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Groupprops β

Directly indecomposable group

Definition

A nontrivial group is said to be directly indecomposable if it satisfies the following equivalent conditions:

Formalisms

In terms of the simple group operator

This property is obtained by applying the simple group operator to the property: direct factor
View other properties obtained by applying the simple group operator

The group property of being directly indecomposable is obtained by applying the simple group operator to the subgroup property of being a direct factor.

Relation with other properties

Stronger properties

Property Meaning Proof of implication Proof of strictness (reverse implication failure) Intermediate notions
simple group nontrivial and no proper nontrivial normal subgroup Group having no proper nontrivial transitively normal subgroup, Monolithic group, Splitting-simple group, Subdirectly irreducible group|FULL LIST, MORE INFO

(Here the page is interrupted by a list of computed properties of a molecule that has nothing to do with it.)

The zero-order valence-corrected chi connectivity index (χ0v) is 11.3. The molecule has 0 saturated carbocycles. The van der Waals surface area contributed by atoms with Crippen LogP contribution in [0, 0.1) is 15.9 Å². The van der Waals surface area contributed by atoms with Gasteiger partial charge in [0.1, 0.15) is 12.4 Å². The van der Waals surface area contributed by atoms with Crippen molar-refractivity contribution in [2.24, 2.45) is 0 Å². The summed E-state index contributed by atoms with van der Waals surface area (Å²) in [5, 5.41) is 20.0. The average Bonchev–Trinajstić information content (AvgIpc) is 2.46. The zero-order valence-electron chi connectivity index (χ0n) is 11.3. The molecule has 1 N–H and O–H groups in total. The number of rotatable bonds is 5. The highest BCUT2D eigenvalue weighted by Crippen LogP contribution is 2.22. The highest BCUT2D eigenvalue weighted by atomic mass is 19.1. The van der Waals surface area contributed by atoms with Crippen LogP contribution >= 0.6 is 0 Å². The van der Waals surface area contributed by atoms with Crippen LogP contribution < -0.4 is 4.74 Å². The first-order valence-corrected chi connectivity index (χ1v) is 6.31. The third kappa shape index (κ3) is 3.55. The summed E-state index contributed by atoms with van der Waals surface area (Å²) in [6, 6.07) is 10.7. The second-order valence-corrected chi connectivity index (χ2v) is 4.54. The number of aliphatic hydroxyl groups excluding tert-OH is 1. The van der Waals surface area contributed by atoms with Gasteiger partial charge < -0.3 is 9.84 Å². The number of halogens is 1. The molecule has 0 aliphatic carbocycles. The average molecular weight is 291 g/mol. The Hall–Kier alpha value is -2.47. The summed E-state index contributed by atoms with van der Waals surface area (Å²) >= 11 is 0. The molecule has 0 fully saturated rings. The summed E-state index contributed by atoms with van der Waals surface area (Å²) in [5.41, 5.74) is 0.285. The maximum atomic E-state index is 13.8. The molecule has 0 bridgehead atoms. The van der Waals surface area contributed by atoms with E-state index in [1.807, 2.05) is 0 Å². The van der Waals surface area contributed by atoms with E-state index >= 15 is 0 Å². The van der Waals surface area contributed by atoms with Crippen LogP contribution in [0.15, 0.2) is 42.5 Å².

subdirectly irreducible group nontrivial and cannot be expressed as a nontrivial subdirect product |FULL LIST, MORE INFO
splitting-simple group nontrivial and no proper nontrivial complemented normal subgroup |FULL LIST, MORE INFO
centrally indecomposable group nontrivial and any central factor is inside the center |FULL LIST, MORE INFO
quasisimple group perfect and its inner automorphism group is simple Splitting-simple group|FULL LIST, MORE INFO
almost simple group has a normal fully normalized subgroup that is simple non-abelian |FULL LIST, MORE INFO

Stronger properties conditional to nontriviality

The following properties are stronger, assuming the group is nontrivial.

Property Meaning Proof of implication Proof of strictness (reverse implication failure) Intermediate notions
group in which every endomorphism is trivial or an automorphism any endomorphism is either the trivial map or an automorphism Splitting-simple group|FULL LIST, MORE INFO

Facts

Products of directly indecomposable groups

It is clear that every finite group can be expressed as a product of directly indecomposable groups. The question: is this expression as a product essentially unique? That is, is there an analogue of unique factorization for direct products? The answer is yes, as per the Remak-Schmidt theorem.